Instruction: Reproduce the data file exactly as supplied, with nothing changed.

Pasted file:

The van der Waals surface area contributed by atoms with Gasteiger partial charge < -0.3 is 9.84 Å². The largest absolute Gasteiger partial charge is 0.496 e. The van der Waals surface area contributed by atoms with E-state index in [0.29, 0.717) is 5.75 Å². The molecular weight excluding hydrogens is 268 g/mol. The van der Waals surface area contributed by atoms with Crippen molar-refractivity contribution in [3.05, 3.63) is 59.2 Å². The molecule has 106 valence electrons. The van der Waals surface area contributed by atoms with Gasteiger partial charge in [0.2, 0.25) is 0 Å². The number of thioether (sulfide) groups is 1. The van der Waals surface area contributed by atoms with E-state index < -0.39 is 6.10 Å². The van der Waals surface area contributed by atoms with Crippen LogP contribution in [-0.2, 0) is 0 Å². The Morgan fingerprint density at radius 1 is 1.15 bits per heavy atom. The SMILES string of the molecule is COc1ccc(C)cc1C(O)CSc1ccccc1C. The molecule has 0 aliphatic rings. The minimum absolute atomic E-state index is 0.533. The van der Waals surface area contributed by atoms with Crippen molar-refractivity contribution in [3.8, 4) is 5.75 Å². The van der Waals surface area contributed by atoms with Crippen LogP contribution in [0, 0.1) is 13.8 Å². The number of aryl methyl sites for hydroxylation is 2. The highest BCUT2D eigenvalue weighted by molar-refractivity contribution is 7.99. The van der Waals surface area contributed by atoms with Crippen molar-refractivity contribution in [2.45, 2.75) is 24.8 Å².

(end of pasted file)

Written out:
The van der Waals surface area contributed by atoms with Gasteiger partial charge < -0.3 is 9.84 Å². The largest absolute Gasteiger partial charge is 0.496 e. The van der Waals surface area contributed by atoms with E-state index in [0.29, 0.717) is 5.75 Å². The molecular weight excluding hydrogens is 268 g/mol. The van der Waals surface area contributed by atoms with Crippen molar-refractivity contribution in [3.05, 3.63) is 59.2 Å². The molecule has 106 valence electrons. The van der Waals surface area contributed by atoms with Gasteiger partial charge in [0.2, 0.25) is 0 Å². The number of thioether (sulfide) groups is 1. The van der Waals surface area contributed by atoms with E-state index < -0.39 is 6.10 Å². The van der Waals surface area contributed by atoms with Crippen LogP contribution in [-0.2, 0) is 0 Å². The Morgan fingerprint density at radius 1 is 1.15 bits per heavy atom. The SMILES string of the molecule is COc1ccc(C)cc1C(O)CSc1ccccc1C. The molecule has 0 aliphatic rings. The minimum absolute atomic E-state index is 0.533. The van der Waals surface area contributed by atoms with Crippen molar-refractivity contribution in [3.8, 4) is 5.75 Å². The van der Waals surface area contributed by atoms with Crippen LogP contribution in [0, 0.1) is 13.8 Å². The number of aryl methyl sites for hydroxylation is 2. The highest BCUT2D eigenvalue weighted by molar-refractivity contribution is 7.99. The van der Waals surface area contributed by atoms with Crippen molar-refractivity contribution in [2.45, 2.75) is 24.8 Å².